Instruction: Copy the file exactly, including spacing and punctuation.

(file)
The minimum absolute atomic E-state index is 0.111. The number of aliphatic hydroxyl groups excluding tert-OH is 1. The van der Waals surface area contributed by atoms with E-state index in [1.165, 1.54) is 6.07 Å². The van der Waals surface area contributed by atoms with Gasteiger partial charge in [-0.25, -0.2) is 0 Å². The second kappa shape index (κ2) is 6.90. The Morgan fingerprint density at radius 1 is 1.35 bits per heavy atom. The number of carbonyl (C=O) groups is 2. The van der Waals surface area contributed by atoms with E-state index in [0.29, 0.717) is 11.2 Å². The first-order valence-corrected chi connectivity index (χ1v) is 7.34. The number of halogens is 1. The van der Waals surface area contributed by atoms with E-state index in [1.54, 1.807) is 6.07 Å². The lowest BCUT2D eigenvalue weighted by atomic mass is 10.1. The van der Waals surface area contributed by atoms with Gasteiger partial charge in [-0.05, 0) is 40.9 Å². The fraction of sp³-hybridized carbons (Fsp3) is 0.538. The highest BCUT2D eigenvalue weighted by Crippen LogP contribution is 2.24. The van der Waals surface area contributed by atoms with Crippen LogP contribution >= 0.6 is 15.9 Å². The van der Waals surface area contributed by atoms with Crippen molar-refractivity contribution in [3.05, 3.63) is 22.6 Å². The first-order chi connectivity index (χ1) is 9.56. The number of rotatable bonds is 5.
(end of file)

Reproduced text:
The minimum absolute atomic E-state index is 0.111. The number of aliphatic hydroxyl groups excluding tert-OH is 1. The van der Waals surface area contributed by atoms with E-state index in [1.165, 1.54) is 6.07 Å². The van der Waals surface area contributed by atoms with Gasteiger partial charge in [-0.25, -0.2) is 0 Å². The second kappa shape index (κ2) is 6.90. The Morgan fingerprint density at radius 1 is 1.35 bits per heavy atom. The number of carbonyl (C=O) groups is 2. The van der Waals surface area contributed by atoms with E-state index in [0.29, 0.717) is 11.2 Å². The first-order valence-corrected chi connectivity index (χ1v) is 7.34. The number of halogens is 1. The van der Waals surface area contributed by atoms with E-state index in [1.54, 1.807) is 6.07 Å². The lowest BCUT2D eigenvalue weighted by atomic mass is 10.1. The van der Waals surface area contributed by atoms with Gasteiger partial charge in [-0.05, 0) is 40.9 Å². The fraction of sp³-hybridized carbons (Fsp3) is 0.538. The highest BCUT2D eigenvalue weighted by Crippen LogP contribution is 2.24. The van der Waals surface area contributed by atoms with Crippen LogP contribution >= 0.6 is 15.9 Å². The van der Waals surface area contributed by atoms with Crippen molar-refractivity contribution in [3.05, 3.63) is 22.6 Å². The first-order chi connectivity index (χ1) is 9.56. The number of rotatable bonds is 5.